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Phone numbers with the standard code 01237, associated with Bideford, appear in the following registers:

  • 10,970 in the Telephone Preference Service (TPS)
  • 93 in the Corporate Telephone Preference Service (CTPS)
  • There are 16,737,471 numbers registered on TPS, and 1,366,099 numbers registered on CTPS (figures correct as of 17/4/2024).

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    Bideford is a historic port town on the estuary of the River Torridge in north Devon, south-west England. It is the main town of the Torridge local government district.

    In 1966, Bideford Zoo was built by Mrs K. Tottenham and opened on the 29th May 1966. The original inhabitants included sea lions, bears and raccoons. It finally closed in October 1970. The site is now a housing estate, and the old zoo house known as "Ford House" has now been converted into flats.

    In ancient records Bideford is recorded as Bedeford, Byddyfrod, Bedyford, Bydeford, Bytheford and Biddeford. The etymology of the name means "by the ford," and records show that, before there was a bridge, there was a ford at Bideford where River Torridge is estuarine; and at low tide, it is possible to cross the river by wading on foot.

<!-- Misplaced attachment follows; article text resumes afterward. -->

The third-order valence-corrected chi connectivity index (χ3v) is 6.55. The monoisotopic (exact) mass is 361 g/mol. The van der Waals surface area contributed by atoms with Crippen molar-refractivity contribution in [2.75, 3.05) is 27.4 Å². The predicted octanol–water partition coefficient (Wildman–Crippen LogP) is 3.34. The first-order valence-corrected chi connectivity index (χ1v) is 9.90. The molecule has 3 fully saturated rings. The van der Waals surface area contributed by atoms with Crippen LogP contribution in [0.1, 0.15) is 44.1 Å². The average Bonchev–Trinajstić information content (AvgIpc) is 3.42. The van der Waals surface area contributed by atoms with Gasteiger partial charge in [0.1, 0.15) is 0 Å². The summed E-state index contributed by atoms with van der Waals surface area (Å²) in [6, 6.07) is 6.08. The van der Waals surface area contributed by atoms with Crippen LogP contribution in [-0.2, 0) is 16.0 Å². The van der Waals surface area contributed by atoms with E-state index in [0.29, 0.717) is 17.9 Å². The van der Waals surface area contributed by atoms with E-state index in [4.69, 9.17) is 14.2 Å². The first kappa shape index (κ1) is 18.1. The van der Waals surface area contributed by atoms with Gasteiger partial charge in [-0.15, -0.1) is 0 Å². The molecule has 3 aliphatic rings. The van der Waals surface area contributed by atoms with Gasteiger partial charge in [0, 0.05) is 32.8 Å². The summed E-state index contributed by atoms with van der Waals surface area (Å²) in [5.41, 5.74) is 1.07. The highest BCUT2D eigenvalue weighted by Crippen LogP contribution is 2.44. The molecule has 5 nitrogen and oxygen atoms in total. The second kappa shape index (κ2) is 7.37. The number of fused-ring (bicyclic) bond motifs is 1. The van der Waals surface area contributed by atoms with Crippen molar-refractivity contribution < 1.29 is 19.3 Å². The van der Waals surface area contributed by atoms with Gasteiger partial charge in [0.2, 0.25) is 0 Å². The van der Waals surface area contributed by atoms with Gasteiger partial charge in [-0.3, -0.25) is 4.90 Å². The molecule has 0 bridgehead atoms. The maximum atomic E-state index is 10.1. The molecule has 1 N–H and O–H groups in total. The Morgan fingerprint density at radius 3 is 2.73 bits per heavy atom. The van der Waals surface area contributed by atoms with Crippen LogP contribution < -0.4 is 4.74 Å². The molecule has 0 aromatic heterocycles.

Hubba the Dane was said to have attacked Devon in the area around Bideford near Northam or near Kenwith Castle, and was repelled either by Alfred the Great or by the Saxon Earl of Devon.

    The manor of Bideford was recorded in the Domesday Book of 1086 as held at some time in chief from William the Conqueror by the great Saxon nobleman Brictric, but later held by the king's wife Matilda of Flanders . There were then 30 villagers, 8 smallholders and 14 slaves in Bideford, within the ancient hundred of Merton in Devon. According to the account by the Continuator of Wace and others, in his youth Brictric declined the romantic advances of Matilda and his great fiefdom was thereupon seized by her. Whatever the truth of the matter, years later, when she was acting as regent in England for William the Conqueror, she used her authority to confiscate Brictric's lands and threw him into prison, where he died. The Exon Domesday notes that Bideford and nearby Littleham were held at fee farm from the king by Gotshelm, a Devonshire tenant-in-chief of 28 manors and brother of Walter de Claville. Gotshelm's 28 manors descended to the Honour of Gloucester, as did most of Brictric's.

    Source: Wikipedia